High-profile supporters of Donald Trump are turning on the man investigating Russian interference in the US election and possible collusion with the president's campaign - with one suggesting Mr Trump was considering "terminating" him.
As special counsel Robert Mueller (pictured) builds his legal team, Mr Trump's allies have begun raising questions about the former FBI director's impartiality, implying he cannot be trusted to lead the probe.
The comments come amid increasing frustration at the White House and among Trump supporters that the investigation will overshadow the president's agenda for months to come - a prospect that has Democrats salivating.
"Republicans are delusional if they think the special counsel is going to be fair. Look who he is hiring," tweeted former House of Representatives speaker Newt Gingrich, an informal Trump adviser.
Just weeks ago, Mr Gingrich heaped praise on Mr Mueller, hailing him as a "superb choice" for special counsel whose reputation was "impeccable for honesty and integrity".
But after the evidence of former FBI director James Comey last week, Mr Gingrich said he had changed his mind.
"Time to rethink," he tweeted on Monday, citing Mr Mueller's hiring decisions and Mr Comey's admission that he instructed a friend to share with reporters notes he had taken of his private conversations with Mr Trump in order to force the appointment of special counsel.
Conservative commentator Ann Coulter offered a similar message, tweeting, "Now that we know TRUMP IS NOT UNDER INVESTIGATION, Sessions should take it back & fire Mueller."
Sessions never should've recused himself. Now that we know TRUMP IS NOT UNDER INVESTIGATION, Sessions should take it back & fire Mueller.— Ann Coulter (@AnnCoulter) June 12, 2017
Mr Trump's friend Chris Ruddy, CEO of Newsmax, went even further, suggesting the president was already thinking about "terminating" Mr Mueller.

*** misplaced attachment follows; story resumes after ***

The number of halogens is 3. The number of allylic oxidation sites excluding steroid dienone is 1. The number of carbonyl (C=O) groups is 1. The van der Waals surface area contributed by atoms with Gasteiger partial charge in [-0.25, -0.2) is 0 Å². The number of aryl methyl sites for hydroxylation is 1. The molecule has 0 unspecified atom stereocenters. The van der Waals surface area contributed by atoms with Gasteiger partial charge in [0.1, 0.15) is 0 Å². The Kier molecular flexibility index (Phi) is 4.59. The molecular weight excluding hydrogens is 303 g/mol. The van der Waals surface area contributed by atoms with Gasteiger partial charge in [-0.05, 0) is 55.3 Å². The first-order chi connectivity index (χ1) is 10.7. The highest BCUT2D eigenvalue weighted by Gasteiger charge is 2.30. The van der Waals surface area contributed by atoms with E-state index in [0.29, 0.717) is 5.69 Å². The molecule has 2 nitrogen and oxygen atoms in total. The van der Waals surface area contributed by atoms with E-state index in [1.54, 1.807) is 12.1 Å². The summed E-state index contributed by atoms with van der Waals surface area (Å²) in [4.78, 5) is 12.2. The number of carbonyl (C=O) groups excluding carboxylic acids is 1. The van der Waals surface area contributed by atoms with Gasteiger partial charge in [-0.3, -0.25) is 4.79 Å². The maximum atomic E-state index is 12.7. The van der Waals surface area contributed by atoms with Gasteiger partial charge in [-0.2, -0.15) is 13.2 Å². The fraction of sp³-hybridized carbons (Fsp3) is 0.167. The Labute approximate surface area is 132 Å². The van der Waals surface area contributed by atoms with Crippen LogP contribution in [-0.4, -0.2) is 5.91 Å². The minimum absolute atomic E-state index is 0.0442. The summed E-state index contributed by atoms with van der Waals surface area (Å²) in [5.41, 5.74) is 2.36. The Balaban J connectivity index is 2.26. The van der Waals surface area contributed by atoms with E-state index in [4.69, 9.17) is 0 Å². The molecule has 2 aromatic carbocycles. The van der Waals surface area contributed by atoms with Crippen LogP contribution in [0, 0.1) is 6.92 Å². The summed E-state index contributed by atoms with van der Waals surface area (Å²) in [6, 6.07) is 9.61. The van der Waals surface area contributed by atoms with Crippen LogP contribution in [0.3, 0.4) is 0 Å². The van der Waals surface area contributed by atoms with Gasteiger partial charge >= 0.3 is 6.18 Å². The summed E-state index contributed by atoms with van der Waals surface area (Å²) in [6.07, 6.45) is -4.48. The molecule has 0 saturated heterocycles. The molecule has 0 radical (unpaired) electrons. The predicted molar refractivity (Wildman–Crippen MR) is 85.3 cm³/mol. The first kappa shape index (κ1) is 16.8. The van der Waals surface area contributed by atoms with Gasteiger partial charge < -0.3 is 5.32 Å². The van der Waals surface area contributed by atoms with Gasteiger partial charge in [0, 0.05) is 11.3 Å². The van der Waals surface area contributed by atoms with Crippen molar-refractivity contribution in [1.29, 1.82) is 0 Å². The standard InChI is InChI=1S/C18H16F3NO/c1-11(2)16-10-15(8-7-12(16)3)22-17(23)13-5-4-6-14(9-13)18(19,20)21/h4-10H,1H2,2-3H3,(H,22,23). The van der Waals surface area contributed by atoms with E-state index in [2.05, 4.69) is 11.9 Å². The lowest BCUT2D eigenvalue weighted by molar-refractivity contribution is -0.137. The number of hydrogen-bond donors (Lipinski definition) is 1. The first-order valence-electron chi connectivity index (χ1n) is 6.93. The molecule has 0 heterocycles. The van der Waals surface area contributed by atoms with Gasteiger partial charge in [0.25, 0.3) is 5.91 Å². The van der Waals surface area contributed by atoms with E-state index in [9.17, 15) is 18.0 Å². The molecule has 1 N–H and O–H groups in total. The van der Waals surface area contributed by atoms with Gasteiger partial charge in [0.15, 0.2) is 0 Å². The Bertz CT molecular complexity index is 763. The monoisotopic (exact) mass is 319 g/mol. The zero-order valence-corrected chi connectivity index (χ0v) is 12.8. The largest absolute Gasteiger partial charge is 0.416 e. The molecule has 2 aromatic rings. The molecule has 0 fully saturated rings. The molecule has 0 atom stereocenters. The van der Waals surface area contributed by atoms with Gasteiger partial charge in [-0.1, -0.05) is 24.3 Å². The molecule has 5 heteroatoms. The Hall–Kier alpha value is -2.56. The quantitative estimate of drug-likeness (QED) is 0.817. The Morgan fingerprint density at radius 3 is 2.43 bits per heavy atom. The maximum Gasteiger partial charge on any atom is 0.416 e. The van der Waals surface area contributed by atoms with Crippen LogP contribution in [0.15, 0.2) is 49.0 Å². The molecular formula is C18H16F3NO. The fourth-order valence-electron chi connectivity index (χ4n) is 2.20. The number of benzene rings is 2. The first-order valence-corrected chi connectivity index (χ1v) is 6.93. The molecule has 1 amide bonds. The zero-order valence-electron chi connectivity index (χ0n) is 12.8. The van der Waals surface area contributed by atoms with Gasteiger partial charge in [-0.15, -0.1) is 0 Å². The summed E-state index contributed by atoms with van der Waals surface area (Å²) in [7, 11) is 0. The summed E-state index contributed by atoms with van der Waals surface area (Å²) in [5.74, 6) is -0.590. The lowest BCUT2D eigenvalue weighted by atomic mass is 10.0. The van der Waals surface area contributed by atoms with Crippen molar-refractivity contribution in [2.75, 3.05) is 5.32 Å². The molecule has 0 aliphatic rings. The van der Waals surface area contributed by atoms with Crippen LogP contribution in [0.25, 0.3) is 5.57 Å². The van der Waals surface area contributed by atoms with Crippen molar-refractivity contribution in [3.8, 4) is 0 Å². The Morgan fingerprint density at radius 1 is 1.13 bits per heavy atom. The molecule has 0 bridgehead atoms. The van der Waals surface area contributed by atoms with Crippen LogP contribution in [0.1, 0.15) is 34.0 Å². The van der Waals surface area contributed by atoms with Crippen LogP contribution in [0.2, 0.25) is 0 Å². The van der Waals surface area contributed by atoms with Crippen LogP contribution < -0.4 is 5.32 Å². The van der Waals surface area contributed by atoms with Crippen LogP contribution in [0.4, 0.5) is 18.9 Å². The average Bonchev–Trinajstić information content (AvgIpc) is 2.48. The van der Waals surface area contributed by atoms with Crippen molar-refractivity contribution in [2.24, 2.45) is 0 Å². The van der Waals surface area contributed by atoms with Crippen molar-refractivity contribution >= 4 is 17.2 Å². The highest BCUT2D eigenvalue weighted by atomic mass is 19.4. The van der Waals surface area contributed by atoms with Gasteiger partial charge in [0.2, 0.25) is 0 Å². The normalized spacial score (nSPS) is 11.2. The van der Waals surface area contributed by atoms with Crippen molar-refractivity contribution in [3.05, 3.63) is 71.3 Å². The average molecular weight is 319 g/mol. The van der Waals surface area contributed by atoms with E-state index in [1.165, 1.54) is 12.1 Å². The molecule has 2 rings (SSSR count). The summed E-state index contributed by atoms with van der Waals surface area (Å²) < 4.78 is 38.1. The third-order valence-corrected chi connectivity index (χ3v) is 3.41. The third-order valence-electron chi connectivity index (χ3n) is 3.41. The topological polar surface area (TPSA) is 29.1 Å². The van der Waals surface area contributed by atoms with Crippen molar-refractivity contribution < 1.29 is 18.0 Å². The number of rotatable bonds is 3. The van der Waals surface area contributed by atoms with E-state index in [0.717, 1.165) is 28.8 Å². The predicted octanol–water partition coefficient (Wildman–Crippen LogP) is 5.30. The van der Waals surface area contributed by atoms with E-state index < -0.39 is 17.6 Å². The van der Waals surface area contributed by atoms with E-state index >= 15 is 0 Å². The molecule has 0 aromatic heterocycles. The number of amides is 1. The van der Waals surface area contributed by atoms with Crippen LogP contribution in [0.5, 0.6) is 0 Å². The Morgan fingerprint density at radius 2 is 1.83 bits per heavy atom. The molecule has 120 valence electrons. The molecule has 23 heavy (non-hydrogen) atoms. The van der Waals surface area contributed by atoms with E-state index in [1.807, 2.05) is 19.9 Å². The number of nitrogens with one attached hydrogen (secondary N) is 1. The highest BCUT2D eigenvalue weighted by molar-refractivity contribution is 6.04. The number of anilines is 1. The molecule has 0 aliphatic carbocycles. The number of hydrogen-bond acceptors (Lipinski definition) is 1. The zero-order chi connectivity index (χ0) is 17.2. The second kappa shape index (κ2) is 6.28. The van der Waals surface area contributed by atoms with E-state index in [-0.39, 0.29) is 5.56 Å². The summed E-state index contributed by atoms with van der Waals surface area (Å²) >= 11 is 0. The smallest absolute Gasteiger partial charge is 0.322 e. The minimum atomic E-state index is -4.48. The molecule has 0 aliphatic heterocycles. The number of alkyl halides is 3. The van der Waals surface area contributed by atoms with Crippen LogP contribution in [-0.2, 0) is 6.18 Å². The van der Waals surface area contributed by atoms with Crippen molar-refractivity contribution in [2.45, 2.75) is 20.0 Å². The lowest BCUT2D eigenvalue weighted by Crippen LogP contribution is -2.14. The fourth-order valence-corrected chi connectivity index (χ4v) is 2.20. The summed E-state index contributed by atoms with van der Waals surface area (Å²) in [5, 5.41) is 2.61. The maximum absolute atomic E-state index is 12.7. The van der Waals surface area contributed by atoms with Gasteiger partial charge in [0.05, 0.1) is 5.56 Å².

"I think he's considering perhaps terminating the special counsel," Mr Ruddy said in an interview with Judy Woodruff of PBS NewsHour.
"I think he's weighing that option."
The talk about dismissing Mr Mueller appeared to be coming from Trump allies, including some close to White House strategist Steve Bannon, who are increasingly frustrated with the prospect of a long and winding probe.
They say Mr Trump did not collude with Russia and see the investigation as a politically-motivated sham that handicaps his ability to execute his agenda, according to one person who advises the White House on how to handle the probe.
Mr Ruddy appeared to be basing his remarks, at least in part, on comments from Jay Sekulow, a member of Mr Trump's legal team, who told ABC in an interview on Sunday that he was "not going to speculate" on whether Mr Trump might at some point order deputy attorney general Rod Rosenstein to sack Mr Mueller.
"Look, the president of the United States, as we all know, is a unitary executive. But the president is going to seek the advice of his counsel and inside the government as well as outside," Mr Sekulow said.
"And I'm not going to speculate on what he will or will not do."
Still, he added: "I can't imagine that that issue is going to arise."
It was not clear whether Mr Ruddy, who speaks to the president often, was basing his remarks on a specific conversation with him or entirely on Mr Sekulow's comments.
Mr Ruddy was at the White House on Monday to meet government aides, but did not speak to the president, Mr Trump's press secretary Sean Spicer said.
White House spokeswoman Sarah Huckabee Sanders said: "Chris speaks for himself."
Peter Carr, a spokesman for Mr Mueller, declined to comment on Mr Ruddy's remarks.
Under current Justice Department regulations, firing Mr Mueller would have to be done by attorney general Jeff Sessions' deputy Mr Rosenstein, not the president, though those regulations could theoretically be set aside.
Mr Sessions recused himself from all matters concerned with the Trump-Russia investigation because of his own conversations with Russian officials during the Trump transition.